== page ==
The name comes from the tag line of Eppo precursor Pep: “Por dios, what a magazine!” The price per issue is 5 euro, while a 12 issue subscription can be had for 50 euro.


Tags: , , , ,

November 8, 2010

My newsagent puts comics mag Eppo in its logical place

Filed under: Comics by Branko Collin @ 9:54 pm

I was looking for Eppo magazine at the Primera Heijm newsagent’s today, but at first could not find it with the rest of the comics.

If you see Eppo for what it is though, a ‘re-imagined’ comics magazine for thirty and forty somethings, you ought to look in the grown men’s section.

Although truth be told, I still think it ought to be put with the rest of the comics. That way kids can also reach it.

Tags: , ,

July 11, 2009

Calvin’s 500th birthday luxuries sell briskly

Filed under: History,Religion by Branko Collin @ 11:27 am

The granddaddy of the War on Fun must surely be Jean Cauvin (1509 – 1564), the French protestant priest who is seen around these parts as more influential than Luther himself. The man was a big believer in hard work and no (earthly) reward, so it is perhaps odd that the trinkets that are being sold in honour of his 500th anniversary are selling like hot cakes.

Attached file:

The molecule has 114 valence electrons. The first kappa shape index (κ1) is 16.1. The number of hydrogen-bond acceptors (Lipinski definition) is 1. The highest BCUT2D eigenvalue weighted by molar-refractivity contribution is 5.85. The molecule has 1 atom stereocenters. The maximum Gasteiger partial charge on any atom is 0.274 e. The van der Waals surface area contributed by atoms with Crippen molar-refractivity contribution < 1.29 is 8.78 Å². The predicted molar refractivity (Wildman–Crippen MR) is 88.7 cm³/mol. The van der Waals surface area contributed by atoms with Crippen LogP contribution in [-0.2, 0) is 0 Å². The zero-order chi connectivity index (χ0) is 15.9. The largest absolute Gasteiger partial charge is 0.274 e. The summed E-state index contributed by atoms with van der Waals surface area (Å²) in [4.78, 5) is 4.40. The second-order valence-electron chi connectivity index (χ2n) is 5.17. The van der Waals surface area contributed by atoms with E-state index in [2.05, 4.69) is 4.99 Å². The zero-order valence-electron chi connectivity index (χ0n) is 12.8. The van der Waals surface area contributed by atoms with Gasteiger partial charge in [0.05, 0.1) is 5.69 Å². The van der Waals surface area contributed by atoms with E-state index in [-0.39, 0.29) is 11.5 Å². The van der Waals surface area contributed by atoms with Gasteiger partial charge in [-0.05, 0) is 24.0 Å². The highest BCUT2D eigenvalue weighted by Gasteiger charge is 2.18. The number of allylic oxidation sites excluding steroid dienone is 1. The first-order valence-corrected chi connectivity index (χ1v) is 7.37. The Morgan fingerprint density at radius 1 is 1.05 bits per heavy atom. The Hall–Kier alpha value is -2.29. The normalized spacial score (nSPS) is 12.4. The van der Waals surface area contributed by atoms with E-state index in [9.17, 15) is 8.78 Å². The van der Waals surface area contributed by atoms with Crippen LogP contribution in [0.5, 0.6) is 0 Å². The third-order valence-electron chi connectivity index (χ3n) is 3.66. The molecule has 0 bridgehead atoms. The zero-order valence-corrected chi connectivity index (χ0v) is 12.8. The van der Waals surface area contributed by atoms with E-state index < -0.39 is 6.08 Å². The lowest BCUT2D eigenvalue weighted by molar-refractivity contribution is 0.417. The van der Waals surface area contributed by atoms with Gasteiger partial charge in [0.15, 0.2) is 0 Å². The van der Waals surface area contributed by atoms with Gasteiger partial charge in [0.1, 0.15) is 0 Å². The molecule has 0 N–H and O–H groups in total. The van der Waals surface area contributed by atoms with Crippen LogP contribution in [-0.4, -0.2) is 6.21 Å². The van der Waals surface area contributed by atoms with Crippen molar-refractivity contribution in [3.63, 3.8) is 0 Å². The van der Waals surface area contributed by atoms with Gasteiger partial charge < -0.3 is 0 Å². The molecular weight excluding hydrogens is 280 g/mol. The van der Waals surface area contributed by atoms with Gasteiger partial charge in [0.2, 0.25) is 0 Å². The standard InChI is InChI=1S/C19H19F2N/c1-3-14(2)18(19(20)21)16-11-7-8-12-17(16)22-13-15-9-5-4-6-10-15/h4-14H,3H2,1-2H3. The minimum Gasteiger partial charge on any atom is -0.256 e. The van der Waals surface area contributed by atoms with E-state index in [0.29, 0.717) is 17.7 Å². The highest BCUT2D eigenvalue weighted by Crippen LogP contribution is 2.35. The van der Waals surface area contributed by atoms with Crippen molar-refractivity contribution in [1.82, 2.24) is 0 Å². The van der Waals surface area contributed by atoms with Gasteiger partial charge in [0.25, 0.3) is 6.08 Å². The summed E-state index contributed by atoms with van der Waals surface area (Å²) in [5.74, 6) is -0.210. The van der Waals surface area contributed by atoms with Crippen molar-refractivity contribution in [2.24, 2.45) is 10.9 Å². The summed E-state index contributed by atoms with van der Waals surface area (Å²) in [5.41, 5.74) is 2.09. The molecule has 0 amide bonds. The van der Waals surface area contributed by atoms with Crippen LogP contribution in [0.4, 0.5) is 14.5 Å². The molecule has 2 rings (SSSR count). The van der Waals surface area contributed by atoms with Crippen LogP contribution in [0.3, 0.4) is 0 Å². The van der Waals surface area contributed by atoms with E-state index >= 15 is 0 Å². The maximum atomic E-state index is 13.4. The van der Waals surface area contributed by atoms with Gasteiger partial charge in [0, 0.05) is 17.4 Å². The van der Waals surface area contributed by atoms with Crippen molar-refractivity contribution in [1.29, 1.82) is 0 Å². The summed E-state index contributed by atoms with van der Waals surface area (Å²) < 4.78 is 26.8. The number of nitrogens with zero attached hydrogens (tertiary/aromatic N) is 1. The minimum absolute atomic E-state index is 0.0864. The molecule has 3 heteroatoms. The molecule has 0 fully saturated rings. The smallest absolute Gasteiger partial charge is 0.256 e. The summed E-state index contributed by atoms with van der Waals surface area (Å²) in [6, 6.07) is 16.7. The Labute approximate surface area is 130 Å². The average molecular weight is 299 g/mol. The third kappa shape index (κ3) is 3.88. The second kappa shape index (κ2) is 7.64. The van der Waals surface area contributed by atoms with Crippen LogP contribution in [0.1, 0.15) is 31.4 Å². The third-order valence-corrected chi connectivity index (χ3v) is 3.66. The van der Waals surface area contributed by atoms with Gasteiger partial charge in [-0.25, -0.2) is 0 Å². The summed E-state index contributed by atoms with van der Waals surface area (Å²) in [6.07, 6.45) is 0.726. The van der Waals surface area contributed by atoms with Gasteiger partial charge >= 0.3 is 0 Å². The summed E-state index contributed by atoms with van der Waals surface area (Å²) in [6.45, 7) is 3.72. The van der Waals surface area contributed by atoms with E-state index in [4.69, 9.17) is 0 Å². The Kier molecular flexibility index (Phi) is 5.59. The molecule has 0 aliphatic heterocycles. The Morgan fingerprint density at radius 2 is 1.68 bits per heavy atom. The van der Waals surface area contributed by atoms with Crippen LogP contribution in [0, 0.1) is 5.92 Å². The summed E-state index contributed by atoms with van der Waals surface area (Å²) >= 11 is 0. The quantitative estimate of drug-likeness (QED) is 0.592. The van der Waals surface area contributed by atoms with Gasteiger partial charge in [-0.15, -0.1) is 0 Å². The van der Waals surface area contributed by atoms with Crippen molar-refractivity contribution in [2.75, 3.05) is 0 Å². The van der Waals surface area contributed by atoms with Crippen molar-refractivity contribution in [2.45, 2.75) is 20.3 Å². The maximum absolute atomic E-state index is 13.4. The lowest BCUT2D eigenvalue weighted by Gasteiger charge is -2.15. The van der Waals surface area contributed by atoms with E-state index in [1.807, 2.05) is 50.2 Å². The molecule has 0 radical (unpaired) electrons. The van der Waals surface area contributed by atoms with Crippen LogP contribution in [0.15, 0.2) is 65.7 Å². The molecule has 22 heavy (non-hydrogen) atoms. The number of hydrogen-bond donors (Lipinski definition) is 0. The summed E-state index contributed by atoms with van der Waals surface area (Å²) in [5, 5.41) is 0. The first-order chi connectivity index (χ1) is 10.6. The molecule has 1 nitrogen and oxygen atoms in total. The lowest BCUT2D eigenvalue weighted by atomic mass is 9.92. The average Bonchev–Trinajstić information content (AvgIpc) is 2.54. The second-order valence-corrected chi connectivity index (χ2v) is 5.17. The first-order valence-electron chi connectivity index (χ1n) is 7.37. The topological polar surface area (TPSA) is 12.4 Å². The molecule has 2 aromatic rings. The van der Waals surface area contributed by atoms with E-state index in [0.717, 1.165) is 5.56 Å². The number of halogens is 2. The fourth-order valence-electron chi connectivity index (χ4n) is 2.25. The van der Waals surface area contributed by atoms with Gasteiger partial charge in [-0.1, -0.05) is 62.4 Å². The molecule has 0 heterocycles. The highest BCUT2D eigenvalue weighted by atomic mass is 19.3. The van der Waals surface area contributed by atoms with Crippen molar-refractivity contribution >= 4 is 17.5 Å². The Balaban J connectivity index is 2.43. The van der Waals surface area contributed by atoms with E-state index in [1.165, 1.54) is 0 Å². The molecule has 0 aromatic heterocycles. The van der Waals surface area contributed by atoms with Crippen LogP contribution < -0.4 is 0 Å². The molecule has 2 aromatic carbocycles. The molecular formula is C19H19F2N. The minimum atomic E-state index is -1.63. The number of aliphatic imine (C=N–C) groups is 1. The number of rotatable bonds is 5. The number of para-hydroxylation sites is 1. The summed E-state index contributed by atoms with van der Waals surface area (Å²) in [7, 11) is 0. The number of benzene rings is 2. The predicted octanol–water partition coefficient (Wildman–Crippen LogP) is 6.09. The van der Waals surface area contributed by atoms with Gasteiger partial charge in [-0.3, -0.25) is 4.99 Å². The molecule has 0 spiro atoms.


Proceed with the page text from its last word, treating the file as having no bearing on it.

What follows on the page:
Brabants Dagblad reports (Dutch) that a small lake of Calvijn jenever has already been sold (500+ bottles), and that the 25,000 print run of the Calvijn glossy has completely sold out. The exhibition about his life in Dordrecht has so far attracted more than 60,000 visitors. It is unknown if all these people gorged themselves on nectar and ambrosia right after, but there are ten restaurants in Dordrecht that offer special Calvin meals. Perhaps just a pea on a plate, who knows?

Novelist Maarten ‘t Hart points out delicately in NRC Handelsblad (Dutch) that some of the rules of sobriety of Calvin derive from Roman stoic philosopher Seneca the Younger, who did not like music and dancing (“[there is] a time to dance”, Ecc. 3:4) and other exuberances, such as wearing anything other than dark clothes (“Let thy garments be always white”, Ecc. 9:8).